Billy Price, Dog Eat Dog, review, Martine Ehrenclou, Rock and Blues Muse

By Martine Ehrenclou

Critically acclaimed soul blues singer-songwriter Billy Price is back with an outstanding album, Dog Eat Dog, out August 2nd via Gulf Coast Records.

Right from the opening track, you’ll know that Price, a 2016 Blues Music Award winner, has done it again in collaboration with producer Kid Andersen. The songs on Dog Eat Dog are a blend of funky grooves and soul shattering tracks with seasoned pro, Billy Price at the helm. On the heels of his last album, Reckoning, a 2018 Blues Music Award nominee, Price and Andersen have created a new album that will be hard to beat in 2019.

Billy Price’s voice is unmistakable. You’d know it anywhere. And on each of these delicious tracks, eight originals and four covers, he reinvents his style and soulfulness to wine and dine the listener.

The world class musicianship extends to Kid Andersen (guitars) Alex Pettersen (drums), Jerry Jemmott (bass), Jim Pugh (keys), Eric Spaulding (tenor sax), Jack Sanford (baritone sax), John Halbleib (trumpet), Jon Otis (congas), backup singers (Vicki Randle, Lisa Leuschner Andersen, Charlie Owen and the Sons of the Soul Revivers), and guest appearances by Rick Estrin, Alabama Mike, and Mike Zito.

“Working On Your Chain Gang” written by Price and Jim Britton gets the party started with a light-hearted and humorous story of love with funky soul-R&B. The song is blessed with some kind of groove, a full band, horn section and backing singers. You can’t help but love this track. Billy Price and the band kick off the record with an original that’s as well-crafted as it is fun. And might I add, the guitar solo by Kid Andersen is blissful. Turn it up.

As if to break up the fun romp of the first track, in comes “Lose My Number” written by Price and Britton, a smooth groove number about breaking up with a love interest who duped her suitor. Billy Price sings it with restraint, laid back swagger, except when he floors it with lines that call for anger and loss. The sweet sax, guitar and organ fills work together with the rhythm section to create a haunting vibe.

The first cover on the album is a whopper of a song, a stunning reinterpretation of Bobby Byrd’s “We’re In Love.” It shines bright with an irresistible rhythm and snappy beat. Price’s strong sense of timing shows on this tune, riding the rhythm with vocal scatting that only a consummate professional could muster. Horns punch up the song, along with backing singers and Price singing, “Yeah Yeah Yeah, doo do.” A beautiful but brief sax solo glides into the song before Price vamps in the outro. It’s modern with old school references and one helluva song.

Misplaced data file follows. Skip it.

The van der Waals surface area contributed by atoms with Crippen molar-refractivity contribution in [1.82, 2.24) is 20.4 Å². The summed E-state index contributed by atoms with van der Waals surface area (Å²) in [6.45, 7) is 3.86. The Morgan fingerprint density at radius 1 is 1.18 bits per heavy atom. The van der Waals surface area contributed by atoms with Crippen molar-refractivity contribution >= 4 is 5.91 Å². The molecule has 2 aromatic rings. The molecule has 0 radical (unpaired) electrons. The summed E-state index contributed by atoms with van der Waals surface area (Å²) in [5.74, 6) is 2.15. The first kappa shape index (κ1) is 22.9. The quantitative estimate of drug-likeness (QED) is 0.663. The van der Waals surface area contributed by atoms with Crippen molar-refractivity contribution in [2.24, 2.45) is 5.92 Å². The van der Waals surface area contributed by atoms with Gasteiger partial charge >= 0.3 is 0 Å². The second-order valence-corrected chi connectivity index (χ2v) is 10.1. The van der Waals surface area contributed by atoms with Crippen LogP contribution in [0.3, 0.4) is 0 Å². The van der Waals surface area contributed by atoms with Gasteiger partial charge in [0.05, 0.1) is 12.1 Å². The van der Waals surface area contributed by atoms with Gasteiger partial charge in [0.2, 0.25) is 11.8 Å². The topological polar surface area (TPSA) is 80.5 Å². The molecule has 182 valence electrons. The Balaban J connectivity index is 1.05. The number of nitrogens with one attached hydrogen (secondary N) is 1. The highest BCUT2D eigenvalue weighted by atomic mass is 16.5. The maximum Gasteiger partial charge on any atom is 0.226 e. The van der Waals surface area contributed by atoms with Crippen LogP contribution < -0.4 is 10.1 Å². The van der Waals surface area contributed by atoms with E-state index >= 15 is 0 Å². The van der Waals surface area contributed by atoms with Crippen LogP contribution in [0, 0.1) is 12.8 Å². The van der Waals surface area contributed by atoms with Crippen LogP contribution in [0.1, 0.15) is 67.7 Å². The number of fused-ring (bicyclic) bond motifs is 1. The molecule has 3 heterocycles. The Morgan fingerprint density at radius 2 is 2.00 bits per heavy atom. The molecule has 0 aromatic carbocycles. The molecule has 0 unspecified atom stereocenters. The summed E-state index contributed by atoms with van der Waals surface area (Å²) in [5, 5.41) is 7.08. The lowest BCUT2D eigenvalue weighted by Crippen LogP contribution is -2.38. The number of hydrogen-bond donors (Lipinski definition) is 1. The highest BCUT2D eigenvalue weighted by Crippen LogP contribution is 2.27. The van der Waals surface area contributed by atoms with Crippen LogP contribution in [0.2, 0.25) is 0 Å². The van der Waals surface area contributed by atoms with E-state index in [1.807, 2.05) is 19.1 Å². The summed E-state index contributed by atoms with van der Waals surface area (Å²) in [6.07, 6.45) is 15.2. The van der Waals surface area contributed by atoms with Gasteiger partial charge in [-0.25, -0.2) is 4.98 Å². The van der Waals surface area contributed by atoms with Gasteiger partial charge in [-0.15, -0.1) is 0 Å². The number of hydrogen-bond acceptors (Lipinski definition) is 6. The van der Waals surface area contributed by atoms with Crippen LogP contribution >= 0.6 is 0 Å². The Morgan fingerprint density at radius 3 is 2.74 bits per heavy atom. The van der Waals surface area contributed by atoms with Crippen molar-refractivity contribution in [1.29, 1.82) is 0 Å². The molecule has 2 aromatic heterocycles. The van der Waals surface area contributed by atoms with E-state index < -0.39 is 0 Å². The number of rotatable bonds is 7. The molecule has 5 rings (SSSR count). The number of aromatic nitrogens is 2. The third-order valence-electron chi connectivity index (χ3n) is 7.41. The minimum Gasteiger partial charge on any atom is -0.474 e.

Price first gained national attention during his years with guitarist, Roy Buchanan, which tells you something right there. With the Keystone Rhythm Band, the Billy Price Band and solo projects, Price has recorded 17 albums and was inducted as a Pittsburgh Rock n’ Roll Legend at an award ceremony.

In roars the title track “Dog Eat Dog,” a swampy blues tune with a haunting Cajun feel. With his soulful and bluesy voice, Price makes you feel the powerful lyrics about the suffering world, asking not for a handout but a hand. Rick Estrin adds his dose of expert and soulful harmonica that heats up the moodiness of the song.

Enter the supremely funky “All Night Long Café.” The horn section kicks the song into high gear. Price never misses a step, but on this track he grabs the rhythm with both hands and steers this song right onto the dance floor. As if the tune couldn’t get any better, Mike Zito performs an exquisite guitar solo before Price grabs the reins again and kills it. This is first class funky R&B and one of the best songs I’ve heard in a long time. Yes, it’s that good.

“Toxicity” another funky great number, features Price with his trademark cool vocal swagger with hints of Curtis Mayfield. You can’t get away with sitting still on this one. The walking bass line and funky guitar are a ride down the dance line of Soul Train but with a modern take that’s graced by Pugh’s tasty solo on keys.

A couple of songs merge more into classic soul territory before the album closes with “You Gotta Leave” an R&B original by Price and Bill Troiani. Mr. Cool (Price) sings it with style. The edgy guitar solo and organ fills intensify the mood.

A first class soul/blues/R&B album with superb musicianship, Dog Eat Dog, is a contender for album of the year. I’m certain it will rake in awards. Led by the great Billy Price, Dog Eat Dog is a magical brew of all the right ingredients that make this record really cook.

For more information on Dog Eat Dog by Billy Price:

Pre-order link